Tribal and political leaders in eastern Libya have called for semi-autonomy for the oil-rich region, raising fears that the country may fragment in the wake of Muammar Gadaffi’s downfall.
The announcement came at a meeting attended by about 3000 people near the eastern city of Benghazi on Tuesday. It called for a return to federalism in Libya and insisted that the region once known as Cyrenaica would administer itself but follow the national government in areas like foreign affairs and defense.
“The federation does not mean division, but organization,” Abdul Moniem Al-Obeidi, the organizer of the conference said today, according to Bloomberg. “Federation means fragmentation of the central government and not the nation.”
Supporters of the move say autonomy for the region, which stretches from the central coastal city of Sirte to the Egyptian border in the east and holds two-thirds of Libya’s oil reserves, will prevent it from being neglected as was the case for decades.
They claim they are simply reverting to an arrangement enshrined in the country’s 1951 constitution, which divided Libya into three states – Cyrenaica, Tripolitania and Fezzan – and allowed Cyrenaica a large degree of autonomy, according to the Agence France Presse.
But in Tripoli, senior officials — including interim leader Mustafa Abdel Jalil and interim Prime Minister Abdel Rahim al-Kib — fear a federal Libya would split the country, and are pushing instead for a program of decentralization, Al Jazeera reports.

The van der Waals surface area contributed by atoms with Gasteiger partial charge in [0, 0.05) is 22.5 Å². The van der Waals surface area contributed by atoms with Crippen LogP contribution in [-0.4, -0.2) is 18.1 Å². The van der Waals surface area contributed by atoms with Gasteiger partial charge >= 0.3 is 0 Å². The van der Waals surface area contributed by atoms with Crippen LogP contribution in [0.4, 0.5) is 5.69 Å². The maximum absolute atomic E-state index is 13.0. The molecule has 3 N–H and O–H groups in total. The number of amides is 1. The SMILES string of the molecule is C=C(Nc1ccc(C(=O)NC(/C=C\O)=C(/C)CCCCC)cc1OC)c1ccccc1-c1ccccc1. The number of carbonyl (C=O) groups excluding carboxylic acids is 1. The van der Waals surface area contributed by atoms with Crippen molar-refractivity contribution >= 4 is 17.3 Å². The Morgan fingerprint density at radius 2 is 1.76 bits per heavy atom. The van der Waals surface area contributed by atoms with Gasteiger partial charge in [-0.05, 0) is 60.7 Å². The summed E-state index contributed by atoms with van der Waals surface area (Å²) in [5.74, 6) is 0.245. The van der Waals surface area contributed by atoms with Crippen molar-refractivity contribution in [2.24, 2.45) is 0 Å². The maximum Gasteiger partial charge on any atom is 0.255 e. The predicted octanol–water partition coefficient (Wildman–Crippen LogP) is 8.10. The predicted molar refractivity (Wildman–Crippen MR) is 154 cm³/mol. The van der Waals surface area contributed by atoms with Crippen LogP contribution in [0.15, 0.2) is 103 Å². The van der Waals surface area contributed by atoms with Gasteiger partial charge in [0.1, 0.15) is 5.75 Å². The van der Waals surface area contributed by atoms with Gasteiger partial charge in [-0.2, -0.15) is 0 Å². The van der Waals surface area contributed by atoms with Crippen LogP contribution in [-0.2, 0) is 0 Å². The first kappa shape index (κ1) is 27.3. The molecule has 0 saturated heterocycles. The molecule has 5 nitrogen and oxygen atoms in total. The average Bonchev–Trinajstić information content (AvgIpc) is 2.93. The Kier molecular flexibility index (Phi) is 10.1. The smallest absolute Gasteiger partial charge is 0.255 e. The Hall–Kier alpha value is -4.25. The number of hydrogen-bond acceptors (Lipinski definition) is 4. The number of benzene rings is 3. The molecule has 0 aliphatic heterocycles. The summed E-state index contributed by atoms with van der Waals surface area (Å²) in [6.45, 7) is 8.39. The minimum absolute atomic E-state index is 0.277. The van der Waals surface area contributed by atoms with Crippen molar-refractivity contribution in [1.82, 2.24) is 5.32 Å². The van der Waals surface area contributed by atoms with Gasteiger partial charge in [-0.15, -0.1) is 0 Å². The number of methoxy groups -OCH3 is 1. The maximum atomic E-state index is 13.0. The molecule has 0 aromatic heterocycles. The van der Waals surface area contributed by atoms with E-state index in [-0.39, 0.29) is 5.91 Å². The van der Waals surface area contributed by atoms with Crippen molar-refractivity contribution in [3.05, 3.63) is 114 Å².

More from GlobalPost: Libya's security depends on former rebels, for better or worse
Following their announcement outside Benghazi on Tuesday, local leaders said they had appointed Ahmed al-Zubair, Libya’s longest-serving political prisoner during Gadaffi’s rule and a member of the governing National Transitional Council in Tripoli, as leader of a governing council for the region.
According to the BBC, while the declaration has no force in law, it enjoys significant popular support among Benghazi residents.
The region’s push for semi-autonomy will fuel fears in the capital and elsewhere that conflict could erupt over control of Libya’s resources, and will also worry international oil companies operating in the country as it raises the possibility they may have to renegotiate their current contracts with a new entity, Reuters reports.
More from GlobalPost: Latin America's hidden growth story